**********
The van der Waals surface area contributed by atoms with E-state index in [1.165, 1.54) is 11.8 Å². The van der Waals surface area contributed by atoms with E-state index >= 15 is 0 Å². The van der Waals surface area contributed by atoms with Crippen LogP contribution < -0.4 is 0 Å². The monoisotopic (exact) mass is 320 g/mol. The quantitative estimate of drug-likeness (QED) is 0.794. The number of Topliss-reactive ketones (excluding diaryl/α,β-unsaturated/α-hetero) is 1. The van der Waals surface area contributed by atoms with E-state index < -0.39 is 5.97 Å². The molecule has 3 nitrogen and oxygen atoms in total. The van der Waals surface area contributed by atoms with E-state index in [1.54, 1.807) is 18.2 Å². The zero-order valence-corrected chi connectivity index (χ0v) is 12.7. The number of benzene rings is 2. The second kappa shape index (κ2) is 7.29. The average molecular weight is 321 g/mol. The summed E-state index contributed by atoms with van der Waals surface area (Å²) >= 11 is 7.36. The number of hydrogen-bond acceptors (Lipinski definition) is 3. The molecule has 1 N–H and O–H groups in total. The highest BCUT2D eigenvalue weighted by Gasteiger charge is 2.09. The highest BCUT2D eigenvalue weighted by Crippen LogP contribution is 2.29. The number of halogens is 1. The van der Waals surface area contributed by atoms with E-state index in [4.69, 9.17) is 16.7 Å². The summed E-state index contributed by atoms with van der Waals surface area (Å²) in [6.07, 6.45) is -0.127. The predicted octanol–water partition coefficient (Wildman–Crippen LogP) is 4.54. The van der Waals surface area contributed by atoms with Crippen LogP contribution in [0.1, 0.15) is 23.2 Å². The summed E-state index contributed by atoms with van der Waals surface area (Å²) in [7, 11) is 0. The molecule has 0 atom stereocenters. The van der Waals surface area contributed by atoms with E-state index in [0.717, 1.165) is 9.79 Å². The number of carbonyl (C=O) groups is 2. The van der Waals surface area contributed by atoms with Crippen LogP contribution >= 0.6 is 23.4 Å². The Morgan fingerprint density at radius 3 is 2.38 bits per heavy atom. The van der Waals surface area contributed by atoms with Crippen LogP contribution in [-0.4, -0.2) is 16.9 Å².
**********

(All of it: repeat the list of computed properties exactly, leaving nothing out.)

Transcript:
The van der Waals surface area contributed by atoms with E-state index in [1.165, 1.54) is 11.8 Å². The van der Waals surface area contributed by atoms with E-state index >= 15 is 0 Å². The van der Waals surface area contributed by atoms with Crippen LogP contribution < -0.4 is 0 Å². The monoisotopic (exact) mass is 320 g/mol. The quantitative estimate of drug-likeness (QED) is 0.794. The number of Topliss-reactive ketones (excluding diaryl/α,β-unsaturated/α-hetero) is 1. The van der Waals surface area contributed by atoms with E-state index < -0.39 is 5.97 Å². The molecule has 3 nitrogen and oxygen atoms in total. The van der Waals surface area contributed by atoms with E-state index in [1.54, 1.807) is 18.2 Å². The zero-order valence-corrected chi connectivity index (χ0v) is 12.7. The number of benzene rings is 2. The second kappa shape index (κ2) is 7.29. The average molecular weight is 321 g/mol. The summed E-state index contributed by atoms with van der Waals surface area (Å²) >= 11 is 7.36. The number of hydrogen-bond acceptors (Lipinski definition) is 3. The molecule has 1 N–H and O–H groups in total. The highest BCUT2D eigenvalue weighted by Gasteiger charge is 2.09. The highest BCUT2D eigenvalue weighted by Crippen LogP contribution is 2.29. The number of halogens is 1. The van der Waals surface area contributed by atoms with E-state index in [4.69, 9.17) is 16.7 Å². The summed E-state index contributed by atoms with van der Waals surface area (Å²) in [6.07, 6.45) is -0.127. The predicted octanol–water partition coefficient (Wildman–Crippen LogP) is 4.54. The van der Waals surface area contributed by atoms with Crippen LogP contribution in [0.1, 0.15) is 23.2 Å². The summed E-state index contributed by atoms with van der Waals surface area (Å²) in [7, 11) is 0. The molecule has 0 atom stereocenters. The van der Waals surface area contributed by atoms with E-state index in [0.717, 1.165) is 9.79 Å². The number of carbonyl (C=O) groups is 2. The van der Waals surface area contributed by atoms with Crippen LogP contribution >= 0.6 is 23.4 Å². The Morgan fingerprint density at radius 3 is 2.38 bits per heavy atom. The van der Waals surface area contributed by atoms with Crippen LogP contribution in [-0.4, -0.2) is 16.9 Å².